After indulging the rest of us with a more flamboyant performance in his first Group 1, when outstaying a likely sprinter at The Curragh last month, Churchill reverted to type in the G1 Dubai Dewhurst Stakes.

Some pretty respectable outfits fielded some pretty plausible colts against him on Saturday. But where Seven Heavens (Frankel) for instance, showed frills of immaturity, a write-off after barely a furlong, Churchill played his hand in a manner at once understated and emphatic. Those who took him on must have been chastened that none of them could even beat his pacemaker, albeit they can console themselves that Lancaster Bomber (War Front) was well entitled to leave behind his form on softer ground. It may be less of a comfort that none of their jockeys saw fit to join him along the stands' rail, despite serial advertisement of its helpful properties in earlier races.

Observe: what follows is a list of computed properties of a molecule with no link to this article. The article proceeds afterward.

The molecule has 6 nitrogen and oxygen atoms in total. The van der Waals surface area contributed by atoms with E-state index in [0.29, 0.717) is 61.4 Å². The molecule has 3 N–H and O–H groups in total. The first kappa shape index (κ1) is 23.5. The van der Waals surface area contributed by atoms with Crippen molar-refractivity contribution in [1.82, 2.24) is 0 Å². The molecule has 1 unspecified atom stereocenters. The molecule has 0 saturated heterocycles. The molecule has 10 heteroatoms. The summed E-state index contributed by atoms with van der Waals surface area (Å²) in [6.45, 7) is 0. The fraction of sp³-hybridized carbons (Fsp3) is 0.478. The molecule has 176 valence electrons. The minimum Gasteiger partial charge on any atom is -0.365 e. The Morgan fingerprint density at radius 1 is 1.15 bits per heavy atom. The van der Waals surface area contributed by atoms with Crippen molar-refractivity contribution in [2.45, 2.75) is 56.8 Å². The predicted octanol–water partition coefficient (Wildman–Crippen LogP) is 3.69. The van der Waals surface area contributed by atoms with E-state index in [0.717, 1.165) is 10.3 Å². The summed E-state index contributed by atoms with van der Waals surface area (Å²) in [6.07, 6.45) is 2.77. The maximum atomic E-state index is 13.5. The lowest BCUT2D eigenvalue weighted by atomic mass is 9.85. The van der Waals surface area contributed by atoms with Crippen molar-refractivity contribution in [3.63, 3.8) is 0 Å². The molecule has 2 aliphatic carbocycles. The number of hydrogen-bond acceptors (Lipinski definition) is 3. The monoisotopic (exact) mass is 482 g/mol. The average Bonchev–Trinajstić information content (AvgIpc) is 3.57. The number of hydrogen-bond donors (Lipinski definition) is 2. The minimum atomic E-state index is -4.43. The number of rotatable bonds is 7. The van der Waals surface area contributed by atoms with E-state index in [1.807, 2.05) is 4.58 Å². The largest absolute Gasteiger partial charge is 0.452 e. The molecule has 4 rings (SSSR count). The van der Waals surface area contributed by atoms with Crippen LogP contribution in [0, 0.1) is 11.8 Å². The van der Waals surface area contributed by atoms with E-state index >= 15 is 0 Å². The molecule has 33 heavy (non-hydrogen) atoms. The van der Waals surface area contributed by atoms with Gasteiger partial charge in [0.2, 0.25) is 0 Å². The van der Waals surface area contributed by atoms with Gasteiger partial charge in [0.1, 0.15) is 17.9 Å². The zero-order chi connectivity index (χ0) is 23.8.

The odds against Churchill for the G1 2000 Guineas are now nearly as short as those against his stablemate, Air Force Blue (War Front), after the same race last year. While this copper-bottomed colt seems guaranteed to train on, we should not forget the raw brilliance shown by Caravaggio (Scat Daddy) back in the summer. His setback has not only denied him a possible raid on California, but may also require O'Brien to alter his usual approach next spring, when Caravaggio will be at the kind of crossroads that may require a trial at 7f. In principle, however, the contrasting styles of the Ballydoyle pair already evoke the showdown between Rock Of Gibraltar (Danehill) and Hawk Wing (Woodman) in 2002. You could set your clock against the Rock, of course, while Hawk Wing had a more fitful flair. But there was only a short head - plus the width of the Rowley Mile-between them at the line. After saddling a 1-2-3 in the Arc, and the first two in both juvenile Group 1s at Newmarket, it would be no surprise to see O'Brien maintaining the same belt-and-braces success back on the Rowley Mile next spring.